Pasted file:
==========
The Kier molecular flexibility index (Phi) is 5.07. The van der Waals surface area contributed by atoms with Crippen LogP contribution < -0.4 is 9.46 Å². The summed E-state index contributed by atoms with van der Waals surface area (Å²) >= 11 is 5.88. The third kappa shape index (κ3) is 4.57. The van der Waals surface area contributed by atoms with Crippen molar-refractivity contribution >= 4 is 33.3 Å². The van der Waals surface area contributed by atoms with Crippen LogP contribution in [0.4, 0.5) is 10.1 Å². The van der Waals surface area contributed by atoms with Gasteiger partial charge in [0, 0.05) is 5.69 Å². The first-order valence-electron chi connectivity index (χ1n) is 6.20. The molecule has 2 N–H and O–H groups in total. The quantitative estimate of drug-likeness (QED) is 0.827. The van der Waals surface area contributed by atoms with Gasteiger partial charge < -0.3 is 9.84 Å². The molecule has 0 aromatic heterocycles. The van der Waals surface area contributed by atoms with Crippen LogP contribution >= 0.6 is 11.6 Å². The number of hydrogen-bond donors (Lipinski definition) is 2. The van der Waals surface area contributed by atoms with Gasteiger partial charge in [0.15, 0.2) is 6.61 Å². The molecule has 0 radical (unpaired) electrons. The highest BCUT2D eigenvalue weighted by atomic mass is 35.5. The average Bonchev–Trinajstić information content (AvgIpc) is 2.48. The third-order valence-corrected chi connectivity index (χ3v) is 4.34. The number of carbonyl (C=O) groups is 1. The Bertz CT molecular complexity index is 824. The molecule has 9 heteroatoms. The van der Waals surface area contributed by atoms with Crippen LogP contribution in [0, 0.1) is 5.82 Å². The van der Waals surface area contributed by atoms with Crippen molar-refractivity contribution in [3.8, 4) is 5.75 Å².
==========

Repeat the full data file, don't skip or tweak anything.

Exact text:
The Kier molecular flexibility index (Phi) is 5.07. The van der Waals surface area contributed by atoms with Crippen LogP contribution < -0.4 is 9.46 Å². The summed E-state index contributed by atoms with van der Waals surface area (Å²) >= 11 is 5.88. The third kappa shape index (κ3) is 4.57. The van der Waals surface area contributed by atoms with Crippen molar-refractivity contribution >= 4 is 33.3 Å². The van der Waals surface area contributed by atoms with Crippen LogP contribution in [0.4, 0.5) is 10.1 Å². The van der Waals surface area contributed by atoms with Gasteiger partial charge in [0, 0.05) is 5.69 Å². The first-order valence-electron chi connectivity index (χ1n) is 6.20. The molecule has 2 N–H and O–H groups in total. The quantitative estimate of drug-likeness (QED) is 0.827. The van der Waals surface area contributed by atoms with Gasteiger partial charge < -0.3 is 9.84 Å². The molecule has 0 aromatic heterocycles. The van der Waals surface area contributed by atoms with Crippen LogP contribution >= 0.6 is 11.6 Å². The number of hydrogen-bond donors (Lipinski definition) is 2. The van der Waals surface area contributed by atoms with Gasteiger partial charge in [0.15, 0.2) is 6.61 Å². The molecule has 0 radical (unpaired) electrons. The highest BCUT2D eigenvalue weighted by atomic mass is 35.5. The average Bonchev–Trinajstić information content (AvgIpc) is 2.48. The third-order valence-corrected chi connectivity index (χ3v) is 4.34. The number of carbonyl (C=O) groups is 1. The Bertz CT molecular complexity index is 824. The molecule has 9 heteroatoms. The van der Waals surface area contributed by atoms with Crippen LogP contribution in [0, 0.1) is 5.82 Å². The van der Waals surface area contributed by atoms with Crippen molar-refractivity contribution in [3.8, 4) is 5.75 Å².